But any momentum Mountain Home had ended on the ensuing kickoff. Jalen Hemphill fielded the kick on his own 14-yard line and outraced the Bombers special teams 86 yards for the touchdown. With 7:49 remaining in the firs half, Cabot led 14-10.

The Panther defense played stout on the next drive, including a 10-yard sack, and the Bombers were forced to punt. Cabot scored in six plays and 68-yards, capped by an 18-yard touchdown run by Hemphill with 2:49 left in the half.

Miscues by the Bombers derailed them with less than two minutes left in the second quarter. A false start penalty on first down pushed the Bombers back, and they were forced to punt four plays later.

Cabot would then have a 35-yard touchdown by Hemphill called back due to a holding call, and then a fumble on third and 20 that was recovered by Cabot seemed to have pinned the Panthers deep in their own territory. But penalties by both teams on the play, including a late hit by the Bombers, gave the Panthers a fourth down and 19 yards to go at midfield.

Eads then gave the Panthers a fresh set of downs by rushing 28-yards down to the Bomber 22-yard line. But Cabot still had to settle for a field goal.

Junior Christian Underwood made a 44-yard field goal with three seconds left in the first half to give Cabot a 21-10 lead at intermission.

Mountain Home got the ball first and had chance early in the third quarter to get back in the game, but a fumbled snap and two penalties led to a bad series and another punt.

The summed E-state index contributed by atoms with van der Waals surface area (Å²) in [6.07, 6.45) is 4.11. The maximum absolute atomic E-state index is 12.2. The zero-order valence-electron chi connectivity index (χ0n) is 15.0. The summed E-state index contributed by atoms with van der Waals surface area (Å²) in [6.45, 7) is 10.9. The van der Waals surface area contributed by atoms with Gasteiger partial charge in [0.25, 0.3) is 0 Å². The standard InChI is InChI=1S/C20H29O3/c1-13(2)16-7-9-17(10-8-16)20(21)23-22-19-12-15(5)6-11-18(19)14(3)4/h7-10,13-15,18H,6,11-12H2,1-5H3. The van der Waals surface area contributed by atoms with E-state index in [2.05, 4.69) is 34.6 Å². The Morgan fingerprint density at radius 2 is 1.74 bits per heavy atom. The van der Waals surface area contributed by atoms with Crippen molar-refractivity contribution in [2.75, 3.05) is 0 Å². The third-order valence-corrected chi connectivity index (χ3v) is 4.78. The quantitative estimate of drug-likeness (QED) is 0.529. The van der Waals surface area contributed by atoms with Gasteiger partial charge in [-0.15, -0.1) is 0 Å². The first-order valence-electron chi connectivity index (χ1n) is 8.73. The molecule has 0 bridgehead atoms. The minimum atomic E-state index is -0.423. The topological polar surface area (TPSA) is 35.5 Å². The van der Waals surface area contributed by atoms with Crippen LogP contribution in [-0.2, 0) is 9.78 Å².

Kolton Eads would then take over the game. On first and ten from his own 20-yard line, Eads plowed through several defenders and outraced the Bomber secondary for an 80-yard touchdown run. After the successful extra point, Cabot led 31-10 with 9:07 remaining in the third quarter.

The Bombers gambled on their next possession and went for it on fourth down from their own 42-yard line. Cabot smothered the Bombers for no gain, and took over deep in Bomber territory. The Panthers would need only eight plays to score, ending with a 5-yard touchdown run by Eads with 4:53 remaining that made it 38-10.

Once again the Bombers were forced to punt. On third and three from their own 35-yard line, Eads ran through arm tackles and sprinted 65-yards to another long touchdown run. The extra point gave the Panthers a 45-10 lead with 2:55 remaining in the third quarter.